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Md. high court tosses PG County Council’s redistricting map

Madeleine O'Neill//March 7, 2022

Md. high court tosses PG County Council’s redistricting map

By Madeleine O'Neill

//March 7, 2022

The controversial redistricting map developed by the Prince George’s County Council will not go into effect following a decision from Maryland’s Court of Appeals Monday.

In a brief order, Maryland’s top court upheld a circuit judge’s ruling that blocked the council’s map and instead ordered the county to implement one drawn up by an independent commission.

The court heard arguments last week over the plan, which was challenged after the county council passed its own redistricting map by simple resolution instead of treating it as a law. By approving the map as a resolution, the council avoided a potential veto from the county executive.

A group of county residents argued that the council had to pass a law in order to adopt its own plan over one provided by an independent redistricting commission.

“This was the right decision,” said Matthew G. Sawyer, a lawyer for the county residents who opposed the map. “The council didn’t want to listen, but the people made their voices heard.”

Timothy F. Maloney, another lawyer for the residents, told the Court of Appeals last week that by passing the map as a resolution, the county council was trying to evade checks and balances in the form of an executive veto or a referendum by voters, which is used in some counties where the redistricting plan is exempt from a veto.

In an emailed statement, Maloney said Monday that “the Court’s order insures there will be checks and balances in the county redistricting process, including executive veto. This is especially important when the Council discards the plan of the independent redistricting commission, as they did here. Without it, there would be no meaningful protection against the Council’s obvious self-interest when they draw their own district lines.”

The county’s lawyers argued that a 2012 charter amendment empowered the council to pass a redistricting plan by resolution.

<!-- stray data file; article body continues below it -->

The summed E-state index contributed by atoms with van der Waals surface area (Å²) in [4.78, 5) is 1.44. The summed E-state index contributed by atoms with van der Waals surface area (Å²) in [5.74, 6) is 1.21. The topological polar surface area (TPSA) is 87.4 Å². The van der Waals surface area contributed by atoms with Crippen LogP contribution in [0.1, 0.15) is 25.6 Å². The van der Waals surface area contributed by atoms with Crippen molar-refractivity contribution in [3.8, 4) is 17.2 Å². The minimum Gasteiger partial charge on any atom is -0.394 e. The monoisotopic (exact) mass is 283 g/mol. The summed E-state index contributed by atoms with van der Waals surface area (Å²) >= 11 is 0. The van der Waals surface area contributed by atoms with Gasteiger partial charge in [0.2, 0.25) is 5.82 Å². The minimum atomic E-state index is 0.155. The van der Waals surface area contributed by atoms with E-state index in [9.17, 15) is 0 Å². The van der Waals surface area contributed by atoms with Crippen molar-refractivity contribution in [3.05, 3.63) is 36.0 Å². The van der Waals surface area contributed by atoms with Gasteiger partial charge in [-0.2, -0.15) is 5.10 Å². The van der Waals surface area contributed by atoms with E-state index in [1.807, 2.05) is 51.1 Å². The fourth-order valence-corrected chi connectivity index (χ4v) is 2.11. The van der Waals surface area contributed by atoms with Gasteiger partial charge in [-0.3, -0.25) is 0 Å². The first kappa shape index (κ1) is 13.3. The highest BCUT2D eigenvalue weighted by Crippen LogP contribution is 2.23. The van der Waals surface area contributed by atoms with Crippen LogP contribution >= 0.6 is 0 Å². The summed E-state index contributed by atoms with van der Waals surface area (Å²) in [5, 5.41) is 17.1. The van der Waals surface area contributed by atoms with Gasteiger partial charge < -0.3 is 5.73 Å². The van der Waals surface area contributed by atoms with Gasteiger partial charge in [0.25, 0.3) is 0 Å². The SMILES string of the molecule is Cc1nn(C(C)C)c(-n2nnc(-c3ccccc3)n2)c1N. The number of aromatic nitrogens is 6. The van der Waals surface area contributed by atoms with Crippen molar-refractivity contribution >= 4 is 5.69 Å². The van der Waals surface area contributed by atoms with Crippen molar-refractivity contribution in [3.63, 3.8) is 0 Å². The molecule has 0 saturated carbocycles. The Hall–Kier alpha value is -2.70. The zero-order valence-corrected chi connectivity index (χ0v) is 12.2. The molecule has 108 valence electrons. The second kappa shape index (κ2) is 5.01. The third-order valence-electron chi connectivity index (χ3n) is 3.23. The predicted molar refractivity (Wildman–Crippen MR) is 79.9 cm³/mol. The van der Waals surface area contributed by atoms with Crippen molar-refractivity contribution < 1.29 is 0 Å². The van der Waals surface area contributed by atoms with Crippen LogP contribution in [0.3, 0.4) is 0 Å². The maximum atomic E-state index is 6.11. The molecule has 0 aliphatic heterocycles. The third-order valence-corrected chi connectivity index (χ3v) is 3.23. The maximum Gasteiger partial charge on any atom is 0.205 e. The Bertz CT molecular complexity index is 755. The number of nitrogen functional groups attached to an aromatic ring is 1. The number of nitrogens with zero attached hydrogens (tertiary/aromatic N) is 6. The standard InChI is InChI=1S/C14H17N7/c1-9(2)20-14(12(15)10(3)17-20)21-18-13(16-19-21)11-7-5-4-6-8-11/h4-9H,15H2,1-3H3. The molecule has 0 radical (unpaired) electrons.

The 2012 change makes it clear it doesn’t have to be a bill but a resolution,” attorney Rosalyn E. Pugh said. Pugh could not immediately be reached for comment after the ruling.

Prince George’s County Council Chair Calvin S. Hawkins II released a statement late Monday:

“While we will comply with the Maryland Court of Appeals decision, the Prince George’s County Council appealed the lower court’s ruling because Ballot Question A was overwhelmingly approved by the voters of Prince George’s County in 2012.  Under the Council’s interpretation, the approval of this ballot initiative gave the Council authority to adopt the 2021 Redistricting Plan through Council Resolution, after notice to the public and a public hearing.”

The County Redistricting Commission submitted its new map to the council on Sept. 1, after having held 13 public sessions and reviewing its submission in light of Maryland law, the federal Voting Rights Act and U.S. Supreme Court precedent, according to court papers.

The council introduced its own plan in October and adopted it by a resolution the following month on a 6-3 vote. Maloney noted during last week’s argument that the council would have needed eight votes to override a veto from the county executive.

The council’s plan drew fire from community members who said that map clearly favored incumbents and divided the historically Black community of Vansville into two council districts.


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